An applicant who wishes to immigrate into a country must provide the documentation required by the immigration department of that country. Often a reference letter is one of the required documents. A reference letter addresses the applicant's character and employment history, and explains why that person would be an asset to the community. A reference letter does not have to be long, but it should include some specific information.
Check with the applicant before you write the reference letter, since there may be certain details she wants included in the letter and others she would prefer not be in it. Ask her to provide you with any specific information she has from immigration officials about how references should be handled.
Begin the letter with the salutation, "To Whom It May Concern," rather than a specific person, since the letter will be read by a number of people in different capacities.
Explain why you are writing the letter and for whom. For example, writing, "This letter is to provide information about Jane Doe's employment with John Smith Corporation" in the first paragraph immediately gives the reader information about the subject of the letter and the company she worked for.
State the dates and timeframe the applicant worked for your company. For example, "She worked at John Smith Corporation from July 2010 to May 2011. She worked 40 hours per week for a total of 1,600 hours during a 10-month period." Include the length of time you have known the applicant. Immigration departments want evidence the applicant has a good work ethic, shows up for work consistently and can cultivate long-term relationships.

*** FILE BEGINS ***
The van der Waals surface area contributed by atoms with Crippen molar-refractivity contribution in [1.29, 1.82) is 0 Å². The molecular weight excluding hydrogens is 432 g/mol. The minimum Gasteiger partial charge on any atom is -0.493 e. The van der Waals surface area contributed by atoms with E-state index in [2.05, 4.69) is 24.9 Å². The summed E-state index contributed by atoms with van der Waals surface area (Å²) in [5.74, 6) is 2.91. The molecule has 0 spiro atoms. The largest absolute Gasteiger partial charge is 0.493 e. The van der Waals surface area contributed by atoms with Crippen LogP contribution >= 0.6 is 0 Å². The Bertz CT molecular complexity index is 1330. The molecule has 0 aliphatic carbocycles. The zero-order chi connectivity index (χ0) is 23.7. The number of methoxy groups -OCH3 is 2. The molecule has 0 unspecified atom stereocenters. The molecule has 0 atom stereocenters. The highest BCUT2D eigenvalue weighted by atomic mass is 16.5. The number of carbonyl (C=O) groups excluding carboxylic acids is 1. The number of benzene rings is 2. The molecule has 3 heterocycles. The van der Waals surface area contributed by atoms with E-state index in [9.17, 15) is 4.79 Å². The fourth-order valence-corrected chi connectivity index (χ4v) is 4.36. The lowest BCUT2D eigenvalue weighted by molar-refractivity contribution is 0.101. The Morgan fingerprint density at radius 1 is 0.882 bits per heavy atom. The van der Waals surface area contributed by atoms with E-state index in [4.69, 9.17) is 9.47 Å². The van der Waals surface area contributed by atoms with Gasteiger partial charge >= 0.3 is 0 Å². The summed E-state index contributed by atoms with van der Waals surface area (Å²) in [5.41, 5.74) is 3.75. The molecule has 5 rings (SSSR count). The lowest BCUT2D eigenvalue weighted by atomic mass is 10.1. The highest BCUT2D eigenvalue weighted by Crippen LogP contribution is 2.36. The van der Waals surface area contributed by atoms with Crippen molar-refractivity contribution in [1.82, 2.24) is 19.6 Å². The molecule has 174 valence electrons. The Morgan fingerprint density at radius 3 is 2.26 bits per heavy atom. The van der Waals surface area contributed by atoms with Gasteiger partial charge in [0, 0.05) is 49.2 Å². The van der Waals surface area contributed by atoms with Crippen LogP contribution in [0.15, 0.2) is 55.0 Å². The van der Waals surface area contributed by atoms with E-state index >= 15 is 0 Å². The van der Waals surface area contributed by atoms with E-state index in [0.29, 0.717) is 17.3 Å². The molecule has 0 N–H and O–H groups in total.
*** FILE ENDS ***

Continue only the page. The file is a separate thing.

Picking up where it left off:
State the applicant's main responsibilities in her job. You can list them or include them in a paragraph. Stick to the required responsibilities of the job; you can provide details about extra work she did in a paragraph describing her work performance.
Give details about the applicant's performance. Did she exceed your expectations and complete tasks beyond those in her job description? Did she have positive relationships with other employees? Was she well-liked by clients? Mention specific skills, such as, "Her superb communication skills have been invaluable," or, "Jane thrives on helping others and has strong leadership skills." Use action verbs to give her positive qualities more strength. Include reasons why you think she will be an asset to the country she wishes to immigrate to.
Report the applicant's salary relative to other people in the same position at your company. Did she receive the standard salary, a little more or a little less? If not standard, give the reasons why. Immigration departments want to know the applicant is capable of supporting herself to determine whether she could require government assistance.
Stress your willingness to rehire her, if true. This tells immigration officials she likely will have few difficulties finding a job in her new country.
Include your contact information; some immigration departments verify references. A telephone number and an email address usually are sufficient. If they cannot contact you, they may not process the reference letter, so make sure the information is correct.
Be complimentary but not effusive. Too much praise can be perceived as not being genuine.
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